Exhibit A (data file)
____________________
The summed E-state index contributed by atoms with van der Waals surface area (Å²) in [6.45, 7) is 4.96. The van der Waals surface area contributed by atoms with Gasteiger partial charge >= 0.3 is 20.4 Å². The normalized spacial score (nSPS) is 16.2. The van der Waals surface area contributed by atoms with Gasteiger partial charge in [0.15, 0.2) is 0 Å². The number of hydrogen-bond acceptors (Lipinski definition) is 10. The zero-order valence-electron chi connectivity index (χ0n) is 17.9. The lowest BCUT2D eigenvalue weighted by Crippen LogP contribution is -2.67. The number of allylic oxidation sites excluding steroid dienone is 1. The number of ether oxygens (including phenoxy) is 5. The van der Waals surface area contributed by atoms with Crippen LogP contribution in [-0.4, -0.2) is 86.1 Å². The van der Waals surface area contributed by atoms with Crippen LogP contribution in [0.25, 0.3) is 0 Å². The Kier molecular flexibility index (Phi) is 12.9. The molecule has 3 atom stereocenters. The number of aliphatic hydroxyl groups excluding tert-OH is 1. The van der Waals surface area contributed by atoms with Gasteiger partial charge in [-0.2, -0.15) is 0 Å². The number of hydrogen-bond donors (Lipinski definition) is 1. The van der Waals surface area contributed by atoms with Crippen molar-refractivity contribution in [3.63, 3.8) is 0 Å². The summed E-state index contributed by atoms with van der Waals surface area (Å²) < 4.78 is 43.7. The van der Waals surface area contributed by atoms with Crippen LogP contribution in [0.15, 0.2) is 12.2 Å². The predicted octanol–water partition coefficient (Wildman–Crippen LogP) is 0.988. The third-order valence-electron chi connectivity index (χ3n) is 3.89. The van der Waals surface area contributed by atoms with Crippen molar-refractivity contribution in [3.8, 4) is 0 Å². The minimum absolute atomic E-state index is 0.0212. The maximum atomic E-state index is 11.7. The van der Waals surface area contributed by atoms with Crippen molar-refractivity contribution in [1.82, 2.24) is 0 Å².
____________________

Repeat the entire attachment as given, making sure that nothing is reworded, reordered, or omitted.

The summed E-state index contributed by atoms with van der Waals surface area (Å²) in [6.45, 7) is 4.96. The van der Waals surface area contributed by atoms with Gasteiger partial charge >= 0.3 is 20.4 Å². The normalized spacial score (nSPS) is 16.2. The van der Waals surface area contributed by atoms with Gasteiger partial charge in [0.15, 0.2) is 0 Å². The number of hydrogen-bond acceptors (Lipinski definition) is 10. The zero-order valence-electron chi connectivity index (χ0n) is 17.9. The lowest BCUT2D eigenvalue weighted by Crippen LogP contribution is -2.67. The number of allylic oxidation sites excluding steroid dienone is 1. The number of ether oxygens (including phenoxy) is 5. The van der Waals surface area contributed by atoms with Crippen LogP contribution in [-0.4, -0.2) is 86.1 Å². The van der Waals surface area contributed by atoms with Crippen LogP contribution in [0.25, 0.3) is 0 Å². The Kier molecular flexibility index (Phi) is 12.9. The molecule has 3 atom stereocenters. The number of aliphatic hydroxyl groups excluding tert-OH is 1. The van der Waals surface area contributed by atoms with Gasteiger partial charge in [-0.2, -0.15) is 0 Å². The number of hydrogen-bond donors (Lipinski definition) is 1. The van der Waals surface area contributed by atoms with Crippen molar-refractivity contribution in [3.63, 3.8) is 0 Å². The summed E-state index contributed by atoms with van der Waals surface area (Å²) < 4.78 is 43.7. The van der Waals surface area contributed by atoms with Crippen LogP contribution in [0.15, 0.2) is 12.2 Å². The predicted octanol–water partition coefficient (Wildman–Crippen LogP) is 0.988. The third-order valence-electron chi connectivity index (χ3n) is 3.89. The van der Waals surface area contributed by atoms with Crippen molar-refractivity contribution in [3.8, 4) is 0 Å². The minimum absolute atomic E-state index is 0.0212. The maximum atomic E-state index is 11.7. The van der Waals surface area contributed by atoms with Crippen molar-refractivity contribution in [1.82, 2.24) is 0 Å².